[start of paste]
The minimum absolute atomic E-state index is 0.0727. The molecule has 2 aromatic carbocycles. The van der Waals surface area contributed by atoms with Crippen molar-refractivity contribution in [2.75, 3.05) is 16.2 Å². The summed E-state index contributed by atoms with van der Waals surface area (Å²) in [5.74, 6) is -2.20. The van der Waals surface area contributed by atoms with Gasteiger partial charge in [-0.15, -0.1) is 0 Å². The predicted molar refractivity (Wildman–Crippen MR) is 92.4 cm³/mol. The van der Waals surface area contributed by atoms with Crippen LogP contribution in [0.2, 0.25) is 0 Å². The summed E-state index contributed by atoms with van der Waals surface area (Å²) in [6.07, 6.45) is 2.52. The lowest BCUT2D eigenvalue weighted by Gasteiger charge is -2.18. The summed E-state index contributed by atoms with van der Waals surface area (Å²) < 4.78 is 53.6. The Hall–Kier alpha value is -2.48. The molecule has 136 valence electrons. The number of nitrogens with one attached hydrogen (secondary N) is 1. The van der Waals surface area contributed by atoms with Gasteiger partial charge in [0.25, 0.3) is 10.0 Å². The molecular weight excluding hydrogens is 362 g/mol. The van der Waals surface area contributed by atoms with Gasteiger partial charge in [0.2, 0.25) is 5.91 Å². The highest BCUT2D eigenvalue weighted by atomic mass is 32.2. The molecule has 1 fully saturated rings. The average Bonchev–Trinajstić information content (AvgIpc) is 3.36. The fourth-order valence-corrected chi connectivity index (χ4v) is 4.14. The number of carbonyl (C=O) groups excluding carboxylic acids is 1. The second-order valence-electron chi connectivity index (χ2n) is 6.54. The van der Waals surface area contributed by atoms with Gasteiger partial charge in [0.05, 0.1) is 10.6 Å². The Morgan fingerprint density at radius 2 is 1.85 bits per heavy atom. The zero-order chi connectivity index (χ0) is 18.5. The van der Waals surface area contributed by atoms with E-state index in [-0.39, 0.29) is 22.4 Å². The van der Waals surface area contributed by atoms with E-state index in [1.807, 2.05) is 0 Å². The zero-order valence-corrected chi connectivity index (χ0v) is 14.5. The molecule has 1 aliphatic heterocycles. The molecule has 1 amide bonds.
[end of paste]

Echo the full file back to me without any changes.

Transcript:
The minimum absolute atomic E-state index is 0.0727. The molecule has 2 aromatic carbocycles. The van der Waals surface area contributed by atoms with Crippen molar-refractivity contribution in [2.75, 3.05) is 16.2 Å². The summed E-state index contributed by atoms with van der Waals surface area (Å²) in [5.74, 6) is -2.20. The van der Waals surface area contributed by atoms with Gasteiger partial charge in [-0.15, -0.1) is 0 Å². The predicted molar refractivity (Wildman–Crippen MR) is 92.4 cm³/mol. The van der Waals surface area contributed by atoms with Crippen LogP contribution in [0.2, 0.25) is 0 Å². The summed E-state index contributed by atoms with van der Waals surface area (Å²) in [6.07, 6.45) is 2.52. The lowest BCUT2D eigenvalue weighted by Gasteiger charge is -2.18. The summed E-state index contributed by atoms with van der Waals surface area (Å²) < 4.78 is 53.6. The Hall–Kier alpha value is -2.48. The molecule has 136 valence electrons. The number of nitrogens with one attached hydrogen (secondary N) is 1. The van der Waals surface area contributed by atoms with Gasteiger partial charge in [0.25, 0.3) is 10.0 Å². The molecular weight excluding hydrogens is 362 g/mol. The van der Waals surface area contributed by atoms with Gasteiger partial charge in [0.2, 0.25) is 5.91 Å². The highest BCUT2D eigenvalue weighted by atomic mass is 32.2. The molecule has 1 fully saturated rings. The average Bonchev–Trinajstić information content (AvgIpc) is 3.36. The fourth-order valence-corrected chi connectivity index (χ4v) is 4.14. The number of carbonyl (C=O) groups excluding carboxylic acids is 1. The second-order valence-electron chi connectivity index (χ2n) is 6.54. The van der Waals surface area contributed by atoms with Gasteiger partial charge in [0.05, 0.1) is 10.6 Å². The Morgan fingerprint density at radius 2 is 1.85 bits per heavy atom. The zero-order chi connectivity index (χ0) is 18.5. The van der Waals surface area contributed by atoms with E-state index in [-0.39, 0.29) is 22.4 Å². The van der Waals surface area contributed by atoms with E-state index in [1.807, 2.05) is 0 Å². The zero-order valence-corrected chi connectivity index (χ0v) is 14.5. The molecule has 1 aliphatic heterocycles. The molecule has 1 amide bonds.